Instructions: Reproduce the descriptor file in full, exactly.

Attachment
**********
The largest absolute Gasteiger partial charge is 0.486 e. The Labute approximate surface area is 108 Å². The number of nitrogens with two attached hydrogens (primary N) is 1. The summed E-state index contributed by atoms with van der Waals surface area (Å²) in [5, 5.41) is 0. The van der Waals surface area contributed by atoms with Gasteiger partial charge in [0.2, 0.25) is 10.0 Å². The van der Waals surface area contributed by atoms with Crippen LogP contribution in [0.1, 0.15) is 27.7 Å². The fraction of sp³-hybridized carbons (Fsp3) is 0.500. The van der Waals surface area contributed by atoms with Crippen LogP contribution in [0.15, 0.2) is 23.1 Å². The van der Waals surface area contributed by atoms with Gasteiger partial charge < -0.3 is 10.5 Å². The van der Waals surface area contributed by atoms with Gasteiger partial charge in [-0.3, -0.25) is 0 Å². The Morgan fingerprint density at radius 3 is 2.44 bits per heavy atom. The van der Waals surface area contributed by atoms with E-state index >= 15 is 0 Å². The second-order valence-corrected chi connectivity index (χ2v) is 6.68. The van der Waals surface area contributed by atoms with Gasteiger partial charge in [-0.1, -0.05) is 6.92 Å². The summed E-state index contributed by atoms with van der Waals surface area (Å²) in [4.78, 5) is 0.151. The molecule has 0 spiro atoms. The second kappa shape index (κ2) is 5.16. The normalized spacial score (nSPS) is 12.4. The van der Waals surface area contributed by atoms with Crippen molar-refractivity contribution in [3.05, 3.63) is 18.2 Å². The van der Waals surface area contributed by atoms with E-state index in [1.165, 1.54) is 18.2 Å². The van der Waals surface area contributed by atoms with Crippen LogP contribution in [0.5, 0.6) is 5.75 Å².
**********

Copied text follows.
The largest absolute Gasteiger partial charge is 0.486 e. The Labute approximate surface area is 108 Å². The number of nitrogens with two attached hydrogens (primary N) is 1. The summed E-state index contributed by atoms with van der Waals surface area (Å²) in [5, 5.41) is 0. The van der Waals surface area contributed by atoms with Gasteiger partial charge in [0.2, 0.25) is 10.0 Å². The van der Waals surface area contributed by atoms with Crippen LogP contribution in [0.1, 0.15) is 27.7 Å². The fraction of sp³-hybridized carbons (Fsp3) is 0.500. The van der Waals surface area contributed by atoms with Crippen LogP contribution in [0.15, 0.2) is 23.1 Å². The van der Waals surface area contributed by atoms with Gasteiger partial charge < -0.3 is 10.5 Å². The van der Waals surface area contributed by atoms with Gasteiger partial charge in [-0.3, -0.25) is 0 Å². The Morgan fingerprint density at radius 3 is 2.44 bits per heavy atom. The van der Waals surface area contributed by atoms with E-state index >= 15 is 0 Å². The second-order valence-corrected chi connectivity index (χ2v) is 6.68. The van der Waals surface area contributed by atoms with Gasteiger partial charge in [-0.1, -0.05) is 6.92 Å². The summed E-state index contributed by atoms with van der Waals surface area (Å²) in [4.78, 5) is 0.151. The molecule has 0 spiro atoms. The second kappa shape index (κ2) is 5.16. The normalized spacial score (nSPS) is 12.4. The van der Waals surface area contributed by atoms with Crippen molar-refractivity contribution in [3.05, 3.63) is 18.2 Å². The van der Waals surface area contributed by atoms with E-state index in [1.165, 1.54) is 18.2 Å². The van der Waals surface area contributed by atoms with Crippen LogP contribution in [0.5, 0.6) is 5.75 Å².